Although widespread publicity has been generated by dog attacks this year, for most people the canine bark is a bigger problem than the bite.
In Los Angeles alone, more than 5,000 barking-dog complaints are handled annually by the city Department of Animal Regulation.
The city code says it is unlawful for any person in control of a dog to "permit such dog to emit excessive noise." Barking is deemed excessive, according to a department field supervisor, Jim Connelly, when "it continues past a time reasonably allowed for the dog to act like a dog."
Workers at dog shelters are all too familiar with the end-of-the-rope look of a citizen turning in a dog because "it barks."
Causes and Cures
Can excessive barking be cured? Many dog trainers emphatically say yes. But the experts often disagree on the problem's causes and cures.
Matthew Margolis, author and professional dog trainer, maintains that excessive barking can indicate "aggressiveness, anger, loneliness, playfulness or a demand for something. It is always a means of communication triggered by a state of excitement."
Improper confinement can lead to barking, experts say. Owners may be making a mistake when they strictly confine a puppy to prevent "toilet accidents" or chewing problems; failure to deal directly with such a difficulty may do little more than cause barking.
Most trainers agree that outside stimuli--children, skateboards, lawn mowers, slamming doors, birds, cats, other dogs--are major factors in barking.
One of the most common owner excuses heard by the Department of Animal Regulation is "he's barking at the dog next door." Trainers say there's a simple remedy: Prevent your dog from seeing the other by, for example, covering a chain link fence with canvas or pliable slats or by moving your pet to another area.
Triggered by Hunger
Hunger may be a trigger. If you are unable to feed the dog when it is likely to become hungry, ask a neighbor to help. Make certain that the dog's food is not being eaten by squirrels or other animals. A self-feeder, available at most pet shops, can be an aid. Water-dispensing devices also are available.
Many dogs begin to sound off the minute they are left alone. Sometimes the owner is unaware of the behavior until a neighbor complains.
Margolis suggests putting the dog on a leash well in advance of your departure. Do not deviate in any way from your customary departure routine. Leave. Quietly return so the dog is unaware you are back. Wait. Do nothing until the dog goes into a full cycle of barking.
At this point, quickly approach, take hold of the leash, jerk it and shout a firm "No!" The dog probably will be caught off guard and quiet down. Now comes the time for praise, which is considered a reconditioning technique.
This procedure may need to be repeated often. The time you are away should be lengthened so that the dog will not learn it must be quiet for only short periods.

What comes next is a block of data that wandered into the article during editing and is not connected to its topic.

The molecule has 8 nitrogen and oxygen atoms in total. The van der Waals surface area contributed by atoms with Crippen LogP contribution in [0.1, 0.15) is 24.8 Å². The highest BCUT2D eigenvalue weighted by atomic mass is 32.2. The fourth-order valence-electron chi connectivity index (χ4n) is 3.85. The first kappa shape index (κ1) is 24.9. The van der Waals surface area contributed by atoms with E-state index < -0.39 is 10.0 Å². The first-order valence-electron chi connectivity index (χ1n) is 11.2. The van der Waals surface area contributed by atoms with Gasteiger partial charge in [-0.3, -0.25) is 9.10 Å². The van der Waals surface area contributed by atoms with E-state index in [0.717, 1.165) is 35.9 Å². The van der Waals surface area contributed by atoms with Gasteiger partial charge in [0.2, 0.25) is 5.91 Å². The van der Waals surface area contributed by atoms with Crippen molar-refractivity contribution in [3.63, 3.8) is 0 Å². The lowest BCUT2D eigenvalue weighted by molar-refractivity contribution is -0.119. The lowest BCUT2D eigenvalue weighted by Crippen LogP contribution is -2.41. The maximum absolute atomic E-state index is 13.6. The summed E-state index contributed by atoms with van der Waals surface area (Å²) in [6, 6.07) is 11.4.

There are other tools that can be used--such as a shaker can (a container filled with pebbles) or a water pistol--to startle the pet. These can aid in establishing your dominance and enforcing your demand for obedience. Your dog is a descendant of pack animals, and there will always be a leader--be it him or you; for both your sakes, it had better be you.
Soothing sounds, a radio or tape-recorded music may keep a dog company. Talk-radio stations can be reassuring to a pet that doesn't like to be left alone.
Sue Myles, a Newport Beach trainer, thinks highly of the dog run as a means of keeping a dog from excessive barking, because it can be located away from noisy distractions and equipped with objects interesting for the pet.
The run preferred by many trainers is bordered by chain-link fencing and has a concrete floor.
Myles also suggests filling a sterilized natural bone with foods such as peanut butter or cheese spreads and leaving it with the dog in addition to one or two toys. The selection of playthings should be rotated so the dog always finds them challenging and interesting--much as a toddler would.
One enterprising California resident used an answering machine to discipline his dog while training him. He left his machine on monitor, phoned home at intervals to distract the pet and warn him not to bark. He later expanded his use of the telephone to provide exercise for the dog--which would race around the house each time it rang.
A few trainers suggest the use of bark-limiting collars. These contain microchips that rest on the neck near the vocal cords and are activated by vibration. The dog receives a mild shock when it barks.
There are drawbacks to this "topical" treatment. The collar is heavy and costly, and the shock cannot be regulated to suit individual dogs. In addition, it provides negative reinforcement, which can easily be overdone, some trainers say.